To know “that their bodies are their own” is mandatory content in primary relationships education, as is learning how to get help in the case of abuse.

Double standards to do with gender are often reflected in language around what is considered acceptable or unacceptable behaviour. Children are alert to what is fair or unfair and can be supported to notice and challenge inequalities by reversing the gender roles in a fictional situation and asking: “Would it have been the same if he was a girl/she was a boy?”

With older learners, a lesson which includes understanding the risks of different sexual activities may reveal a dominant view in the group that the same activity is judged differently by gender – for example, seeing masturbation as something that is fine for boys to do but “dirty” for girls.

The role of the educator is to pick up on this expressed view and respond with factual information (stating that it is a normal sexual activity for both girls and boys), challenging the unequal view and unpicking the values. This can take a bit of practice, which is why training and support for teachers of RSE is so important.


LGBT+

Care needs to be taken not to reinforce a heteronormative or binary approach and to be inclusive of LGBT+ experience. Throughout RSE and whole-school life, consistent standards of respectful behaviour should be explained and upheld, including that it is wrong to tease or bully and specifically in relation to sexist, homophobic, biphobic and transphobic bullying.

This needs to be revisited regularly at a developmentally appropriate level. Plan activities that allow students to identify different forms of power and influence on relationships, consent, and sexual behaviour, and give time and space to reflect on gender and power dynamics in their own lives and context.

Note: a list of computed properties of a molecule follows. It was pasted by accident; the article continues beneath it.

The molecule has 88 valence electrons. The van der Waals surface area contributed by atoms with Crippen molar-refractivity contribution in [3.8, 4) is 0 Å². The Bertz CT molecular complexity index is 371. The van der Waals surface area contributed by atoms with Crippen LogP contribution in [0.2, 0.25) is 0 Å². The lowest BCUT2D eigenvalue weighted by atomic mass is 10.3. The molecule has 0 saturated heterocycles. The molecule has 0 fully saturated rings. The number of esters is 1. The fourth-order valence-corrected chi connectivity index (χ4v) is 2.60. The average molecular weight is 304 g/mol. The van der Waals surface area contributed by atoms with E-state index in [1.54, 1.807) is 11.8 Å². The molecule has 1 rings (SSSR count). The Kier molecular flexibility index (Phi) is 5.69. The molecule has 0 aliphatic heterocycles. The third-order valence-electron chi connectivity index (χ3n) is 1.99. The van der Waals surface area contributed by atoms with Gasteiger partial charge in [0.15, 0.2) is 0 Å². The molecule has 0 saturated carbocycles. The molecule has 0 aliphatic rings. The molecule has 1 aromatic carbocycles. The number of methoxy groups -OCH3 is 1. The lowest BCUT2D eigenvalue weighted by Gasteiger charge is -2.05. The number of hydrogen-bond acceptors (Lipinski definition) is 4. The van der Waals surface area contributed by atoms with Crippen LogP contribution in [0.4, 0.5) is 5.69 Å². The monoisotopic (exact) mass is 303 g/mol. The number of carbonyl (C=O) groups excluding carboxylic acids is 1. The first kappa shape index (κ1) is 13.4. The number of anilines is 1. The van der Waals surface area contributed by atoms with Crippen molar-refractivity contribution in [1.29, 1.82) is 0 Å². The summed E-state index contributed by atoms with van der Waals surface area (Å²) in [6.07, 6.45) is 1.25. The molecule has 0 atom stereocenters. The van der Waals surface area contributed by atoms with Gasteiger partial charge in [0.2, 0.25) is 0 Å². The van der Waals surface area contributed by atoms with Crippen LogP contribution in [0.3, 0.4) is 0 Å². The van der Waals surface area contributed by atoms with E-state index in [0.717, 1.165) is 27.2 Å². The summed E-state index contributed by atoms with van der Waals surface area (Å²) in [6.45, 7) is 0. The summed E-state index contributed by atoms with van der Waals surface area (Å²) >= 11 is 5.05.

Haberland’s research, referenced above, found that RSE was more effective when it helped participants value their own potential as individuals and as change agents. Lessons exploring gender and power will often feel necessarily serious, but end on a positive note, with creative activities that enable youth advocacy and voice.

Students will have ideas about the changes they want to see – about how their parents, carers, teachers and wider society can engage with and support them to establish healthier norms and happy relationships.


Further information & resources

  • DfE: Statutory guidance: Relationships and sex education (RSE) and health education, June 2019: http://bit.ly/2kQwtgL
  • Haberland: The case for addressing gender and power in sexuality and HIV education: A comprehensive review of evaluation studies, March 2015: https://bit.ly/3m1fa8n
  • Ofsted: Review of sexual abuse in schools and colleges, June 2021a: https://bit.ly/3gDRW6t
  • SEF: SRE – the evidence, March 2015: https://bit.ly/3ud93l0
  • SEF: The SEF is running a webinar entitled Teaching about Gender, Power and consent in RSE. It next takes place on October 13. Visit https://bit.ly/3lSApZQ


Comments
Name
 
Email
 
Comments
 

Please view our Terms and Conditions before leaving a comment.

Change the CAPTCHA codeSpeak the CAPTCHA code
 
Sign up SecEd Bulletin